Updated Mon, Apr 26, 2010 by Ethec
Most real-time strategy gamers only have one game on their radar right now. It begins with a StarCraft and ends with a II. But Petroglyph and Trion World might soon up the ante on what you expect from your RTS with End of Nations, the most massively MMORTS we've seen yet. Built on Trion's scalable architecture platform, EoN reputedly supports more than 51 players on a single map. According to President Mike Legg, one of the many many SSI and Westwood vets at Petroglyph, this is the game they've always wanted to make, but the technology simply didn't exist until very recently.
For the first time ever in an MMO (to our knowledge), actual tanks fill the tank role.
The backstory was succinctly laid out with the CGI trailer you'll find below. In short, the economic crisis we're currently sweating out didn't end and, in fact, got much worse, leading to a food and energy crisis of almost apocalyptic proportions. Almost, meaning no full-scale nuclear war resulted. That's significant because, according to Mike, Petroglyph didn't want the game to unfold in a Fallout-esque wasteland world. And while Fallout is cool, what Petroglyph has done with the world in the 30-40 years to come is catastrophically cool as well. (But more on that below.)
The End of Nations story trailer:
Since dictatorships seldom waste a crisis, the Order of Nations came to power and restored order, but at a terrible cost. They've gone too far, and a groundswell resistance has formed against them. Players act as the resistance against the powers that be, leading to what Mike Legg described as PvE "like you've never seen before.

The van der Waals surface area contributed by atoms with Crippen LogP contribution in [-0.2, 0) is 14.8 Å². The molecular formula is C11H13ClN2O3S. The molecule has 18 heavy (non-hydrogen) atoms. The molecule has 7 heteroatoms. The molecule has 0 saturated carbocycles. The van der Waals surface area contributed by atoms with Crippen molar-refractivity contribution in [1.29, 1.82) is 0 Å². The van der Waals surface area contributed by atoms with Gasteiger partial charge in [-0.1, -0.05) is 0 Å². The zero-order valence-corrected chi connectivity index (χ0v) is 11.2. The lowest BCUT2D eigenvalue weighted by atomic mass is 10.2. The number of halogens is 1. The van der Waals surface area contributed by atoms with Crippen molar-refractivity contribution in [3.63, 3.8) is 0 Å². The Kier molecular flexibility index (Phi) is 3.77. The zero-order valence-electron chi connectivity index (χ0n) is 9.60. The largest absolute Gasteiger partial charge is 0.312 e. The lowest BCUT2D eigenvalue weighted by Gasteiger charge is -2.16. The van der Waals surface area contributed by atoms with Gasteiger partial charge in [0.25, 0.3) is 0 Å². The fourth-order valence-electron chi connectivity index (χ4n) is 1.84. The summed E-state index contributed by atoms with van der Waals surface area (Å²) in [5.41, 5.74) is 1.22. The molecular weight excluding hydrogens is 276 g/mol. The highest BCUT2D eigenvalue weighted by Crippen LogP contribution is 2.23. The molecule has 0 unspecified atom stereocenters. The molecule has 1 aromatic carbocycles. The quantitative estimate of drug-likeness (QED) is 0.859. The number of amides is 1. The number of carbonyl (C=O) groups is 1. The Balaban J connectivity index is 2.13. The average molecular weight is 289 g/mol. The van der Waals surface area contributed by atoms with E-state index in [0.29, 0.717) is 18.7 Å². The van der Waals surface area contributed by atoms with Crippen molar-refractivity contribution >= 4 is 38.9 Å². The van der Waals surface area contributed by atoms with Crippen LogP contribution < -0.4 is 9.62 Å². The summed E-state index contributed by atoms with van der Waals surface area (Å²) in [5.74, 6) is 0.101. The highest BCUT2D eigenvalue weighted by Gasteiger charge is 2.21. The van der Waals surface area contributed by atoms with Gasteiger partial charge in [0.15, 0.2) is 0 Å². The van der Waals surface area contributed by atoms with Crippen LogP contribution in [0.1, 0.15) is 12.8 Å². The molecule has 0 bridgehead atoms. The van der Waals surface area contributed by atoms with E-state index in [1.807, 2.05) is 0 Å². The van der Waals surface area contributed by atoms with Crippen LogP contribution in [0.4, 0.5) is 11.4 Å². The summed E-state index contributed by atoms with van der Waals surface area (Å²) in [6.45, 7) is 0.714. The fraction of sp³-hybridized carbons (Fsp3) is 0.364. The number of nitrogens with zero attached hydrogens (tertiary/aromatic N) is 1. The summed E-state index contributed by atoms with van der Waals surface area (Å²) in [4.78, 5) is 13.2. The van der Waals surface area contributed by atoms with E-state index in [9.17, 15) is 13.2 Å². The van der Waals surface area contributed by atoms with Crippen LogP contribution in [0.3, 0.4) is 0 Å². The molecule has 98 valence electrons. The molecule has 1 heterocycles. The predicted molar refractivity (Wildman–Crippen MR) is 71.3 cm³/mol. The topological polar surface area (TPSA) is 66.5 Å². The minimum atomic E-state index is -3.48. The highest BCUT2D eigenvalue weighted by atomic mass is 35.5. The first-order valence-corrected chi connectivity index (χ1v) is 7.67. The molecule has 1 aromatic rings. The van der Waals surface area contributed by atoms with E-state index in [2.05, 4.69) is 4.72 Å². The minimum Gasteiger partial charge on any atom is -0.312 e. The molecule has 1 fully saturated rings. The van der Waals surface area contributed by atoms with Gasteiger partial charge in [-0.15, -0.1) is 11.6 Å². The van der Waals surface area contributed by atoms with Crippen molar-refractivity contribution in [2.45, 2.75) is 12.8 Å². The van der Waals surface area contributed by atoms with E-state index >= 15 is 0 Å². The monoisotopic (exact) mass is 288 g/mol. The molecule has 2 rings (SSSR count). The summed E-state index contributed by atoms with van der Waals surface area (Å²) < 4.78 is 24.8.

Players take on the role of Commander, plying their level-based abilities (such as different ammo types and recon abilities) and controlling a set of collectible, customizable, and craftable units around global warzones. In place of resource collection, commanders each have their own headquarters, featuring upgradable buildings such as airfields, research and manufacturing buildings, and presumably some kind of marketplace too.
All of these buildings aid players in combat, but key among these buildings is your armory. This is where you'll view, customize (with primary and secondary colors), upgrade, and modify your units, then gather them into combat-role ready sets. Possibilities we saw included a stealthy recon set, a medium range artillery set, a tanking a repair set, a mix of the three, or presumably any number of combinations. In the demo each Commander controlled under a dozen units, but Petroglyph's Chris Rubyor noted that the team is still determining how many units and of what variety you can bring to a battle. You can even let your friends take a look at your headquarters and collection, too.